Good news. People who want violence and concussions and CTE-related suicides can stick to football.

  3. theskinsman - Oct 19, 2013 at 4:45 PM

    Be interesting to see how this is implemented. Catching is dangerous enough without adding full speed collisions.

  4. nothanksimdriving123 - Oct 19, 2013 at 4:45 PM

    I suspect Ray Fosse will favor the change.

  5. byjiminy - Oct 19, 2013 at 4:57 PM

    Thank God. About time.

  6. scoutsaysweitersisabust - Oct 19, 2013 at 4:57 PM

    I’m sure a bunch of people will scream and wine if they ban these collisions and call it “wussying” up the sport, but really this is a smart move, and one that should have been done a long time ago. The solution is really very simple. Slide. Also tell catchers they can no longer block the plate. It should be no different than when a runner attempts to steal second or third. If you do not slide on a close play, you are automatically out. If you block the plate, you are called for obstruction. Once the catcher acquires the ball, he or she may legally block the path of the base runner. Obstruction only applies to a defensive player who is not in possession of the ball. This is the way the majority of America plays the sport, (Little League, Rec Leagues, High-School and some college leagues.) and it should be this way in the professional leagues aswell.

    • American of African Descent - Oct 19, 2013 at 10:15 PM

      Home is different than second and third because you can’t overrun second or third.

      • scoutsaysweitersisabust - Oct 19, 2013 at 11:31 PM

        And that argument has been lost several times in this thread already.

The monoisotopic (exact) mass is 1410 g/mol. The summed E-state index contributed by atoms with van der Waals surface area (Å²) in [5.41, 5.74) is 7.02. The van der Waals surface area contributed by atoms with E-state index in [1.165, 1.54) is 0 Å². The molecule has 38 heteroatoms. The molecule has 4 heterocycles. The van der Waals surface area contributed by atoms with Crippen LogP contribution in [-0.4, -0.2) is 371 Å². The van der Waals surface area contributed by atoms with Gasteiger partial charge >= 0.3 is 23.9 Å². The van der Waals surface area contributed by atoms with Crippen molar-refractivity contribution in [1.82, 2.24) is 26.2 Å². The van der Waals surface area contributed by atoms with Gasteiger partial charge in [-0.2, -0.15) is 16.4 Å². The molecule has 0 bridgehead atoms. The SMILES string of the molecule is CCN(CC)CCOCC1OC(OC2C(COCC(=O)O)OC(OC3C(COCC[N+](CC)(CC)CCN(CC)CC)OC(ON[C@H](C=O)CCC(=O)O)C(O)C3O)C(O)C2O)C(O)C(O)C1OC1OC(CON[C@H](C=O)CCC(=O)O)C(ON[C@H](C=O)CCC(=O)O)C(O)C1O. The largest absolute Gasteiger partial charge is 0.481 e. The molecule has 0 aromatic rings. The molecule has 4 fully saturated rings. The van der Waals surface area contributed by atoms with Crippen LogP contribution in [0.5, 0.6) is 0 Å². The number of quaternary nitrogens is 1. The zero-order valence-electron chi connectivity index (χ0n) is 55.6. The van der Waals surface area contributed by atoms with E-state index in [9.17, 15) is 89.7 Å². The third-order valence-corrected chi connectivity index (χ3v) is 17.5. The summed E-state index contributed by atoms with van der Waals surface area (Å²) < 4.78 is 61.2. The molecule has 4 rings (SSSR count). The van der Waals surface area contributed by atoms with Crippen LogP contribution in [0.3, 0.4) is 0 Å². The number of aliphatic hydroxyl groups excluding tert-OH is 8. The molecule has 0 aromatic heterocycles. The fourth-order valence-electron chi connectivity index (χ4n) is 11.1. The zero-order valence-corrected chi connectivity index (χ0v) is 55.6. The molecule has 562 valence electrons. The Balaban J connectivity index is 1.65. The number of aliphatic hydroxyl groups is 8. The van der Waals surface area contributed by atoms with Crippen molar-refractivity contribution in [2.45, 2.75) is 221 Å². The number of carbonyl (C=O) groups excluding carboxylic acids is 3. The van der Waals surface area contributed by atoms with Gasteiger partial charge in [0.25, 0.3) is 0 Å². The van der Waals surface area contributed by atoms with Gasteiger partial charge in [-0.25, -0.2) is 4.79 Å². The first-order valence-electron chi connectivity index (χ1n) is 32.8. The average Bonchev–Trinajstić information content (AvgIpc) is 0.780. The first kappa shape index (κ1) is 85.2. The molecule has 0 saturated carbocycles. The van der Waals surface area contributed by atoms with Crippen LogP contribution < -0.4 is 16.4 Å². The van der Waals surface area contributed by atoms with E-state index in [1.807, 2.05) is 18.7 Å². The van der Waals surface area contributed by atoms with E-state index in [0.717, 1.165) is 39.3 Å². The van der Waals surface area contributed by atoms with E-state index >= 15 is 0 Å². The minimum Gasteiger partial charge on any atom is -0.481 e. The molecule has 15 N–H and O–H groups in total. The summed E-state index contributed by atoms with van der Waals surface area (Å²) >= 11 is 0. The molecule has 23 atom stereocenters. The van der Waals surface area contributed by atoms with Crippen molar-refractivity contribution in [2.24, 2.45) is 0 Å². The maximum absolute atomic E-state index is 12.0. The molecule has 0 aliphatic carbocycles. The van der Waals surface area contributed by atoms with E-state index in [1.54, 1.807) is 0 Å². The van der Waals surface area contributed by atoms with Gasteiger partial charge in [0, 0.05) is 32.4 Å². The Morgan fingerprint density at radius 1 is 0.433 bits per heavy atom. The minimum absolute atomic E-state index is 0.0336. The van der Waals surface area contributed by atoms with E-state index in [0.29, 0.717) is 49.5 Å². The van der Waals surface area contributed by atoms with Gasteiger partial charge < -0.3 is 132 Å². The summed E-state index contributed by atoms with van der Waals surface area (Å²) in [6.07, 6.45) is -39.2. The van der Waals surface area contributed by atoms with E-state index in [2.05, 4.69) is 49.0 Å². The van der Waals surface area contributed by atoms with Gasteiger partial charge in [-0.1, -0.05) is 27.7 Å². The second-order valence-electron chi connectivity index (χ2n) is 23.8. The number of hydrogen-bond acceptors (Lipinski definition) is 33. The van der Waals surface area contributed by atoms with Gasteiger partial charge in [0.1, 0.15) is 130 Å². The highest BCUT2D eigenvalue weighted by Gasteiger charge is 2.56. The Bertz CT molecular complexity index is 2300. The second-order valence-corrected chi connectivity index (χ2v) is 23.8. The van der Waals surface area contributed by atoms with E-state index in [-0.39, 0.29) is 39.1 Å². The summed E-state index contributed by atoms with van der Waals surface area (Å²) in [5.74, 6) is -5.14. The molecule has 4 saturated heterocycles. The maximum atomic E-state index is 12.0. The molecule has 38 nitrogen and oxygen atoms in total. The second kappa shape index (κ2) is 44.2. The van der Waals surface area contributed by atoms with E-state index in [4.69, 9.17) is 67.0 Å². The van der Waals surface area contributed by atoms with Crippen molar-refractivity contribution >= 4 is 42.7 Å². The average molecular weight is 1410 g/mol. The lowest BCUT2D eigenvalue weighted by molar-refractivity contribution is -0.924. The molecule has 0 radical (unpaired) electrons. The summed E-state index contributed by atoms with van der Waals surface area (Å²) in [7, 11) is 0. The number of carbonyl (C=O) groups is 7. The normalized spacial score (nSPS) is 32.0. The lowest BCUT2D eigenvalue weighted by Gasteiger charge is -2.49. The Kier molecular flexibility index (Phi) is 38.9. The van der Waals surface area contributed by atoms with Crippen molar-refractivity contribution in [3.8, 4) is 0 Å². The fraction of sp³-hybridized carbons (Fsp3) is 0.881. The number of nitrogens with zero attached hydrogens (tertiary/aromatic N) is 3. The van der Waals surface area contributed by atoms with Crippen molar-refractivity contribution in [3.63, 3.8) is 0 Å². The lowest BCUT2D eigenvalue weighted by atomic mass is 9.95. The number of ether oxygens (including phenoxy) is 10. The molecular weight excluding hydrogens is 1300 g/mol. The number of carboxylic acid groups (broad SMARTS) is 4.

• American of African Descent - Oct 20, 2013 at 9:04 AM

        And by “lost several times,” you mean I’ve made it several times and it’s gotten lost in all of your complaining about how you were run over once when you were no where near the plate, and that your example is typical of each and every home plate collision?

    • piermo7 - Oct 20, 2013 at 12:49 PM

      Solution could be two first bases and two home plates and play baseball with plastic bats and a tennis ball so nobody get hurt,

      This is wussying up the game indeed.

      • Arods Other Doctor - Oct 21, 2013 at 4:06 PM

        Spoken like a true non-catcher.

  7. succulentnipples - Oct 19, 2013 at 5:02 PM

    This is what happens when there is no crab dip left.

  8. titansbro - Oct 19, 2013 at 5:05 PM

    You actually can charge into another position player if he’s blocking the base path. I don’t have a problem with this rule change but I can see the baseball elitists are coming out of the wood works.

  9. bigtrav425 - Oct 19, 2013 at 5:06 PM

    UGH! Stop the insanity!!!!!! Please for the love of god just stop all this none sense….the only ppl who have the “sentiment” to stop collisions,hard hits etc etc is all the overly PC pu$$ies

    • Sign Ahead - Oct 19, 2013 at 5:13 PM

      Is this actually supposed to be convincing?

    • scoutsaysweitersisabust - Oct 19, 2013 at 5:16 PM

      Thanks more making my argument for me by showing your ignorance.

      The only people against such a rule are the people who’ve never been run over at the plate by a guy who runs a 4.3 at 240lbs running full bore with arms crossed and shoulders lowered, aiming for taking off your head while your back is turned.

      • American of African Descent - Oct 19, 2013 at 10:20 PM

        Why are you blocking the plate with your back turned? You shouldn’t be near the plate unless you’ve got the ball!

        Put it another way, would you go running out into the street without looking both ways first? No? Then why would you put yourself into a situation where “a guy who runs a 4.3 at 240lbs [is] running full bore” without keeping at least one eye on him? Is the run really that important that you’d risk injuring yourself for the rest of the season?

      • scoutsaysweitersisabust - Oct 19, 2013 at 11:33 PM

        Yes, excuse the catcher for standing near the bag he is supposed to defend. Really, why am I bothering with someone who has obviously never played the position before?

      • American of African Descent - Oct 20, 2013 at 8:55 AM

        You realize that there’s a big difference between “standing near the bag” and standing in the base path (while looking the other way) and trying to block the progress of a 200 pound man.

        Only one of these activities will get you leveled.

      • Arods Other Doctor - Oct 21, 2013 at 4:10 PM